The longevity afforded by a professional golf career can work both ways.
On one hand, there’s the uplifting notion that any single week can go your way. That the right set of circumstances can turn back the clock and unveil a direct path to the fountain of youth. But that brimming optimism also means that players rarely know that the last win is, in fact, the last one in the moment.
Such was the case with Lee Westwood. The former world No. 1 has had a decorated career, and when he won the 2014 Maybank Malaysian Open he was still a staple among the top players in the world. But then his form began to slip, and the Englishman endured a messy divorce. His focus drifted off the course as the birthdays of his mid-40s added up.
So when Westwood arrived at this week’s Nedbank Golf Challenge, he retained hope that he could contend but had also come to the realization that his win in Malaysia more than four years ago could very well have been his last European Tour triumph. But after closing with a whirlwind 64 to overtake Sergio Garcia, Westwood suddenly found himself back in the winner’s circle at age 45.
Full-field scores from the Nedbank Golf Challenge
“I’m a bit emotional, to be honest,” Westwood told reporters. “You’re never sure whether you’re going to be able to do it again.”
Westwood’s career has been in transition mode this year. He failed to qualify for the Masters for the first time since 2004, and after falling out of the top 50 in the world rankings he lost his usual spots in the other majors. While he played The Open, an MDF at the Houston Open turned out to be his only start in the U.S. this year.
As the summer progressed, Westwood’s focus increasingly narrowed on the European Ryder Cup effort, where he served as a vice captain to Thomas Bjorn with a captaincy of his own expected in the not-so-distant future. The team win in France brought back a grin that Westwood hasn’t worn often since finishing runner-up to Danny Willett at the 2016 Masters.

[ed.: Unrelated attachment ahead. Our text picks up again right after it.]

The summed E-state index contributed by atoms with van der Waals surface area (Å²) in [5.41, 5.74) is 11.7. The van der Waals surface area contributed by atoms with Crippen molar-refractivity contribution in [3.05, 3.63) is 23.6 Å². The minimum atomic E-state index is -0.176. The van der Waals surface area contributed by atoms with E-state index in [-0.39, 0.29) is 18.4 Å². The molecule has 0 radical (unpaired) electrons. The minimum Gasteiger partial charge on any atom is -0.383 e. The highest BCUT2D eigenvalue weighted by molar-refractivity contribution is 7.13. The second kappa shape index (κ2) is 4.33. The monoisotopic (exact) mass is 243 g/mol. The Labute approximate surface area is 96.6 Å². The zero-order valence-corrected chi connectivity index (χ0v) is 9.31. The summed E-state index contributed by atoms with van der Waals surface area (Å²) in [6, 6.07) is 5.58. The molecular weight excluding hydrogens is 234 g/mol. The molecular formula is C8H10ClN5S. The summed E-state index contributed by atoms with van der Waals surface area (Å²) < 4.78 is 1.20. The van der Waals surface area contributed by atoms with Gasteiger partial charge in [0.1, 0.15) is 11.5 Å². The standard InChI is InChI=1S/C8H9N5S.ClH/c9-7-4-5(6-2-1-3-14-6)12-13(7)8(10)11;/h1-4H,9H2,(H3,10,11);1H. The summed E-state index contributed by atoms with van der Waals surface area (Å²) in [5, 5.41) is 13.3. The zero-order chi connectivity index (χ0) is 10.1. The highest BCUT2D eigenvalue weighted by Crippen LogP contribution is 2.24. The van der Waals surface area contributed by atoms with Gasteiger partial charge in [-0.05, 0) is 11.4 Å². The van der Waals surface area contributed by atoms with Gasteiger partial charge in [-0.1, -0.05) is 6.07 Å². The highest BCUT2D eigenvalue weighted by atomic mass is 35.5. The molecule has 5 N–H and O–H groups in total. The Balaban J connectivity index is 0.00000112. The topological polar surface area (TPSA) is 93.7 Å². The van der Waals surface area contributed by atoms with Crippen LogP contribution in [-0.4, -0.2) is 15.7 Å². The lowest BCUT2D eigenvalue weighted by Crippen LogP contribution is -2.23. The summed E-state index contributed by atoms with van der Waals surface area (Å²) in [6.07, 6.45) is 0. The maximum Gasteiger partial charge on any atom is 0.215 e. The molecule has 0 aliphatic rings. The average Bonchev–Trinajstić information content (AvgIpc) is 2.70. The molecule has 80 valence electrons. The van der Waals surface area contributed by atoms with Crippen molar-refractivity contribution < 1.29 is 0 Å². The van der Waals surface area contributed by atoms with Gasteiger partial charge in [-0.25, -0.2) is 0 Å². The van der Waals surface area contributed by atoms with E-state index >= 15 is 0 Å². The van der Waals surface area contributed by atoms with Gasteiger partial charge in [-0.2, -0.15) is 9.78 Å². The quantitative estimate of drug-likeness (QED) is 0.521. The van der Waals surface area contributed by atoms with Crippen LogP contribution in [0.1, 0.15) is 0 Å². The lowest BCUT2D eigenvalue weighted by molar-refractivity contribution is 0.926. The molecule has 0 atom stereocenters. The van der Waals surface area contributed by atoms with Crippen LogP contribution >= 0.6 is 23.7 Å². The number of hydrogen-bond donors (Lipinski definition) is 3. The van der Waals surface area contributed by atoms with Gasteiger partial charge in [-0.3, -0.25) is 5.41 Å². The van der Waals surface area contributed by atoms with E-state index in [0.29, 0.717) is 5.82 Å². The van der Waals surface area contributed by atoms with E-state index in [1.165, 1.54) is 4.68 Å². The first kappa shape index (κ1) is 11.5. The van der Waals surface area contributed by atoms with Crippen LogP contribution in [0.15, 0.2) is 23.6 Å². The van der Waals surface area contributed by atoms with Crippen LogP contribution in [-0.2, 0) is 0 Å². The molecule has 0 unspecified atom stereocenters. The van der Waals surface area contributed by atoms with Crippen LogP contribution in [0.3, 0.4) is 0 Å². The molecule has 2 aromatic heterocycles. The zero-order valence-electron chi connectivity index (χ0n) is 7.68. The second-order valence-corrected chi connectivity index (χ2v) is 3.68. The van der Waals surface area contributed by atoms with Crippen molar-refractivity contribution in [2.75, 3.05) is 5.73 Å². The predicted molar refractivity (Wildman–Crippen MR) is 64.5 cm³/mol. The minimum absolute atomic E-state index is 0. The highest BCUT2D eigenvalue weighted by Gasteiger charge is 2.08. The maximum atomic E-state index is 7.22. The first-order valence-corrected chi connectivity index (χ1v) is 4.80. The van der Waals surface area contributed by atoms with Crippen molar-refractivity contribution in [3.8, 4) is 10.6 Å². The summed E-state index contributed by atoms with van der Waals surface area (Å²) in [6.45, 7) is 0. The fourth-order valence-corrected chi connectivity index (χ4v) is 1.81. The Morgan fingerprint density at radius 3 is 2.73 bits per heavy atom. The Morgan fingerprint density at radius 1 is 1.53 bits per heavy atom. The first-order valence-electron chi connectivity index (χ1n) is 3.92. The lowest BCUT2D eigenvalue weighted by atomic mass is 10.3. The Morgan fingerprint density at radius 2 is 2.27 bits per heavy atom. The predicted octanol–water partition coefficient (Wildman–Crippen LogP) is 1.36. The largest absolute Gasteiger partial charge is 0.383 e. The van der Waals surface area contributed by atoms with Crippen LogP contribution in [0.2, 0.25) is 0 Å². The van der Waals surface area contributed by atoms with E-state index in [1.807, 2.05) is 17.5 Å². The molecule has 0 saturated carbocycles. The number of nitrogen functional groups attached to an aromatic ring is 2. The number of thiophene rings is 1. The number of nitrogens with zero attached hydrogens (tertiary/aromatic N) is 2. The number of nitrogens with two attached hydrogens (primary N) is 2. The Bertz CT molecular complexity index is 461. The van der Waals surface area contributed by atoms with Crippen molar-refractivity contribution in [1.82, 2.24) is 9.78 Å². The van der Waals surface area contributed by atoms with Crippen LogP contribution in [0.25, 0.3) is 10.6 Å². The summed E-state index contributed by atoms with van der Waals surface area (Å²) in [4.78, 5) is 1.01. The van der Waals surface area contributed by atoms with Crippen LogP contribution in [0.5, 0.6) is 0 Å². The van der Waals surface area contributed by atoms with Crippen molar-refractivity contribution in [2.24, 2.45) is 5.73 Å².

Westwood, whose last worldwide win came at the Asian Tour’s Indonesian Masters in April 2015, slipped as far as 125th in the world rankings in August.
But a T-5 finish three weeks ago in Spain indicated the game was still there, and Sunday Westwood torched Gary Player Country Club with six birdies and an eagle, turning a three-shot deficit into a three-shot win over Garcia after putting the tournament out of reach with birdies on Nos. 16 and 17.
“Until now my emotions have felt really under control all day, which is what I’ve been working hard on,” Westwood said. “I’ve got a bit of a process that I’m going through with my golf swing, and I’m starting to see better shots. The 7-iron into 17 is probably one of the best shots I’ve ever hit.”
After the round, Westwood celebrated and savored the breakthrough moment like it could be his last rendezvous with a trophy. But the form he flashed in the final round is proof that a turnaround can lurk just one week away, even for those whose biggest achievements are behind them.